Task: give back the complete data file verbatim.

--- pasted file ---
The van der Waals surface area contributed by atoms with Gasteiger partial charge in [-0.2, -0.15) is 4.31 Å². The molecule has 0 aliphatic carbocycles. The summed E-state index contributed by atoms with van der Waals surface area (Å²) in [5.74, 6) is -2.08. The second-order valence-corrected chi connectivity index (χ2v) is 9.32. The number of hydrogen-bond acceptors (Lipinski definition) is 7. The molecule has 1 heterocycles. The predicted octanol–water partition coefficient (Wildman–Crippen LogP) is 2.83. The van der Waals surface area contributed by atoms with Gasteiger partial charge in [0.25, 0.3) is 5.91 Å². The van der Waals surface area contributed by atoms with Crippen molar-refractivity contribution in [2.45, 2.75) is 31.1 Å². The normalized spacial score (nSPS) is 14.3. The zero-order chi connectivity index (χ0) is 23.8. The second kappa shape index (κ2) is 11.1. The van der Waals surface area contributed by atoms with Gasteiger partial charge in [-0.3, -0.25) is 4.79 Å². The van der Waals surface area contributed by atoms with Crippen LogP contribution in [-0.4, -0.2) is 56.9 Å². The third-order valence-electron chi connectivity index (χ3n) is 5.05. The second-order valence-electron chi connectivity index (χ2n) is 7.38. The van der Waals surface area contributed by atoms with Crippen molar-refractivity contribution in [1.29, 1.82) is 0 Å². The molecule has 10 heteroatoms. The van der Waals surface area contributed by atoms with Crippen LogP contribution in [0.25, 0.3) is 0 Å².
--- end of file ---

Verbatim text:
The van der Waals surface area contributed by atoms with Gasteiger partial charge in [-0.2, -0.15) is 4.31 Å². The molecule has 0 aliphatic carbocycles. The summed E-state index contributed by atoms with van der Waals surface area (Å²) in [5.74, 6) is -2.08. The second-order valence-corrected chi connectivity index (χ2v) is 9.32. The number of hydrogen-bond acceptors (Lipinski definition) is 7. The molecule has 1 heterocycles. The predicted octanol–water partition coefficient (Wildman–Crippen LogP) is 2.83. The van der Waals surface area contributed by atoms with Gasteiger partial charge in [0.25, 0.3) is 5.91 Å². The van der Waals surface area contributed by atoms with Crippen molar-refractivity contribution in [2.45, 2.75) is 31.1 Å². The normalized spacial score (nSPS) is 14.3. The zero-order chi connectivity index (χ0) is 23.8. The second kappa shape index (κ2) is 11.1. The van der Waals surface area contributed by atoms with Gasteiger partial charge in [-0.3, -0.25) is 4.79 Å². The van der Waals surface area contributed by atoms with Crippen LogP contribution in [-0.4, -0.2) is 56.9 Å². The third-order valence-electron chi connectivity index (χ3n) is 5.05. The second-order valence-electron chi connectivity index (χ2n) is 7.38. The van der Waals surface area contributed by atoms with Crippen molar-refractivity contribution in [1.29, 1.82) is 0 Å². The molecule has 10 heteroatoms. The van der Waals surface area contributed by atoms with Crippen LogP contribution in [0.25, 0.3) is 0 Å².